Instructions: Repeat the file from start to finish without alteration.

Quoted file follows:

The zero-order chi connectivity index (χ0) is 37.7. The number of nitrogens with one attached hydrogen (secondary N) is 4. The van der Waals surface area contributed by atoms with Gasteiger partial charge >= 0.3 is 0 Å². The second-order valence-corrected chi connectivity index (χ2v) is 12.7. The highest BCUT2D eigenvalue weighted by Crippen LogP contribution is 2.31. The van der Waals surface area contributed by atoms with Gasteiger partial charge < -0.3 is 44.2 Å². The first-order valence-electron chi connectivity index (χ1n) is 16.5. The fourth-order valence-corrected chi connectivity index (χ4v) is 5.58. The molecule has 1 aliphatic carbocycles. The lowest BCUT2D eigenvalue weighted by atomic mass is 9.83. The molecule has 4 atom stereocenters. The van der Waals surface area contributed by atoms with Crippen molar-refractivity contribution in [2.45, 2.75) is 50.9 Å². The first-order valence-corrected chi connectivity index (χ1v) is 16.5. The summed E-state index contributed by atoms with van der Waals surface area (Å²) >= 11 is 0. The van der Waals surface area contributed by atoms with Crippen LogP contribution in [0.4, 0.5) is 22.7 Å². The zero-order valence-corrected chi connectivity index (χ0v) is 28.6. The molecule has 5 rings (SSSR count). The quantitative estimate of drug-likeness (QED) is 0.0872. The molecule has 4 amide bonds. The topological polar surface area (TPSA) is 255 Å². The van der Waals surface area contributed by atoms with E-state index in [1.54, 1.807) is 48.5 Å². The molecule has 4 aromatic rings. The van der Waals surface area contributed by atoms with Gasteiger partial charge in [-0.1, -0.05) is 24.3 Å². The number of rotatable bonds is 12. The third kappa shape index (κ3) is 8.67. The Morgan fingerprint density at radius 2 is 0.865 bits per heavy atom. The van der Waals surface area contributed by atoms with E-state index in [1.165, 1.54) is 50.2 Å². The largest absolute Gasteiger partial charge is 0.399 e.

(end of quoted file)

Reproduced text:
The zero-order chi connectivity index (χ0) is 37.7. The number of nitrogens with one attached hydrogen (secondary N) is 4. The van der Waals surface area contributed by atoms with Gasteiger partial charge >= 0.3 is 0 Å². The second-order valence-corrected chi connectivity index (χ2v) is 12.7. The highest BCUT2D eigenvalue weighted by Crippen LogP contribution is 2.31. The van der Waals surface area contributed by atoms with Gasteiger partial charge < -0.3 is 44.2 Å². The first-order valence-electron chi connectivity index (χ1n) is 16.5. The fourth-order valence-corrected chi connectivity index (χ4v) is 5.58. The molecule has 1 aliphatic carbocycles. The lowest BCUT2D eigenvalue weighted by atomic mass is 9.83. The molecule has 4 atom stereocenters. The van der Waals surface area contributed by atoms with Crippen molar-refractivity contribution in [2.45, 2.75) is 50.9 Å². The first-order valence-corrected chi connectivity index (χ1v) is 16.5. The summed E-state index contributed by atoms with van der Waals surface area (Å²) >= 11 is 0. The van der Waals surface area contributed by atoms with Crippen LogP contribution in [0.4, 0.5) is 22.7 Å². The zero-order valence-corrected chi connectivity index (χ0v) is 28.6. The molecule has 5 rings (SSSR count). The quantitative estimate of drug-likeness (QED) is 0.0872. The molecule has 4 amide bonds. The topological polar surface area (TPSA) is 255 Å². The van der Waals surface area contributed by atoms with E-state index in [1.54, 1.807) is 48.5 Å². The molecule has 4 aromatic rings. The van der Waals surface area contributed by atoms with Gasteiger partial charge in [-0.1, -0.05) is 24.3 Å². The number of rotatable bonds is 12. The third kappa shape index (κ3) is 8.67. The Morgan fingerprint density at radius 2 is 0.865 bits per heavy atom. The van der Waals surface area contributed by atoms with E-state index in [1.165, 1.54) is 50.2 Å². The largest absolute Gasteiger partial charge is 0.399 e.